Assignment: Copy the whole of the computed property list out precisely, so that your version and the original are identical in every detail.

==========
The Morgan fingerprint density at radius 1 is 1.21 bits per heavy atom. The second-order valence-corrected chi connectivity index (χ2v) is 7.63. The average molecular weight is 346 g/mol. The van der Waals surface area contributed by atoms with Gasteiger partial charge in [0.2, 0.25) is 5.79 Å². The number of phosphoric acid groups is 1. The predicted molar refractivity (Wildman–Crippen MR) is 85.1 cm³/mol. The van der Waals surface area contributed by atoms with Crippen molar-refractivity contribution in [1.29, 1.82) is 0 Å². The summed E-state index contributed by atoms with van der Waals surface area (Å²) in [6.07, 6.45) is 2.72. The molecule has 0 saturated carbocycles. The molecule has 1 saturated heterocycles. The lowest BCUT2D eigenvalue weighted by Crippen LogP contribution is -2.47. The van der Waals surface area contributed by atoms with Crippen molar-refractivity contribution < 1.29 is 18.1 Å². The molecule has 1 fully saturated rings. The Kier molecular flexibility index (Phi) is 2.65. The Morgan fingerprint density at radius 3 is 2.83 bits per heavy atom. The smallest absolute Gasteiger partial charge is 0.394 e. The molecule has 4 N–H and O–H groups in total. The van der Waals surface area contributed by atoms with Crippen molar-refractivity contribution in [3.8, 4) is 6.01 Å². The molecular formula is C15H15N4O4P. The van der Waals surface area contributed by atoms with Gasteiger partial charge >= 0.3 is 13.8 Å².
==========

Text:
The Morgan fingerprint density at radius 1 is 1.21 bits per heavy atom. The second-order valence-corrected chi connectivity index (χ2v) is 7.63. The average molecular weight is 346 g/mol. The van der Waals surface area contributed by atoms with Gasteiger partial charge in [0.2, 0.25) is 5.79 Å². The number of phosphoric acid groups is 1. The predicted molar refractivity (Wildman–Crippen MR) is 85.1 cm³/mol. The van der Waals surface area contributed by atoms with Crippen molar-refractivity contribution in [1.29, 1.82) is 0 Å². The summed E-state index contributed by atoms with van der Waals surface area (Å²) in [6.07, 6.45) is 2.72. The molecule has 0 saturated carbocycles. The molecule has 1 saturated heterocycles. The lowest BCUT2D eigenvalue weighted by Crippen LogP contribution is -2.47. The van der Waals surface area contributed by atoms with Crippen molar-refractivity contribution < 1.29 is 18.1 Å². The molecule has 1 fully saturated rings. The Kier molecular flexibility index (Phi) is 2.65. The Morgan fingerprint density at radius 3 is 2.83 bits per heavy atom. The smallest absolute Gasteiger partial charge is 0.394 e. The molecule has 4 N–H and O–H groups in total. The van der Waals surface area contributed by atoms with Crippen molar-refractivity contribution in [3.8, 4) is 6.01 Å². The molecular formula is C15H15N4O4P. The van der Waals surface area contributed by atoms with Gasteiger partial charge >= 0.3 is 13.8 Å².